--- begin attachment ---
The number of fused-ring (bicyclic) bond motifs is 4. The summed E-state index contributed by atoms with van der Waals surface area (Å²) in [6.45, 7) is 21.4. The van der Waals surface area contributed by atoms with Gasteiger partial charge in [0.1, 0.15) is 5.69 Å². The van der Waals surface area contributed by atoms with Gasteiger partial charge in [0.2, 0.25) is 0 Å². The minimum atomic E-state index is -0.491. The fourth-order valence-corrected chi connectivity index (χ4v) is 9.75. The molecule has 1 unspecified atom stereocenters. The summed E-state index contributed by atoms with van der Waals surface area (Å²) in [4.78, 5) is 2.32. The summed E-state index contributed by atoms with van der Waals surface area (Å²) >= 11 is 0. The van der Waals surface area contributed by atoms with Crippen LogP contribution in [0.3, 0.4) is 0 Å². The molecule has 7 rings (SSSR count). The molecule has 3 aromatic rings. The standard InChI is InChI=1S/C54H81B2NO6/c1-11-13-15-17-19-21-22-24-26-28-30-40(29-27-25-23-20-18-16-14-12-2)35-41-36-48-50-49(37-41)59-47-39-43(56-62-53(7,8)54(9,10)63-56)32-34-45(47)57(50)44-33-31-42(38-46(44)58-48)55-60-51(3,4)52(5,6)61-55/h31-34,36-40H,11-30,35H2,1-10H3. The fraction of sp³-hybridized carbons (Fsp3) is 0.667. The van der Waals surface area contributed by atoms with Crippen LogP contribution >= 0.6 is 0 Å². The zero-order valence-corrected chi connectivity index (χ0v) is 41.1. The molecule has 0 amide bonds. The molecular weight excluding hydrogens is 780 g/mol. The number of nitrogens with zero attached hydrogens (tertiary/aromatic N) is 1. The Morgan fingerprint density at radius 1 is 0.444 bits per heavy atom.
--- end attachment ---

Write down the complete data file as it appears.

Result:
The number of fused-ring (bicyclic) bond motifs is 4. The summed E-state index contributed by atoms with van der Waals surface area (Å²) in [6.45, 7) is 21.4. The van der Waals surface area contributed by atoms with Gasteiger partial charge in [0.1, 0.15) is 5.69 Å². The van der Waals surface area contributed by atoms with Gasteiger partial charge in [0.2, 0.25) is 0 Å². The minimum atomic E-state index is -0.491. The fourth-order valence-corrected chi connectivity index (χ4v) is 9.75. The molecule has 1 unspecified atom stereocenters. The summed E-state index contributed by atoms with van der Waals surface area (Å²) in [4.78, 5) is 2.32. The summed E-state index contributed by atoms with van der Waals surface area (Å²) >= 11 is 0. The van der Waals surface area contributed by atoms with Crippen LogP contribution in [0.3, 0.4) is 0 Å². The molecule has 7 rings (SSSR count). The molecule has 3 aromatic rings. The standard InChI is InChI=1S/C54H81B2NO6/c1-11-13-15-17-19-21-22-24-26-28-30-40(29-27-25-23-20-18-16-14-12-2)35-41-36-48-50-49(37-41)59-47-39-43(56-62-53(7,8)54(9,10)63-56)32-34-45(47)57(50)44-33-31-42(38-46(44)58-48)55-60-51(3,4)52(5,6)61-55/h31-34,36-40H,11-30,35H2,1-10H3. The fraction of sp³-hybridized carbons (Fsp3) is 0.667. The van der Waals surface area contributed by atoms with Crippen LogP contribution >= 0.6 is 0 Å². The zero-order valence-corrected chi connectivity index (χ0v) is 41.1. The molecule has 0 amide bonds. The molecular weight excluding hydrogens is 780 g/mol. The number of nitrogens with zero attached hydrogens (tertiary/aromatic N) is 1. The Morgan fingerprint density at radius 1 is 0.444 bits per heavy atom.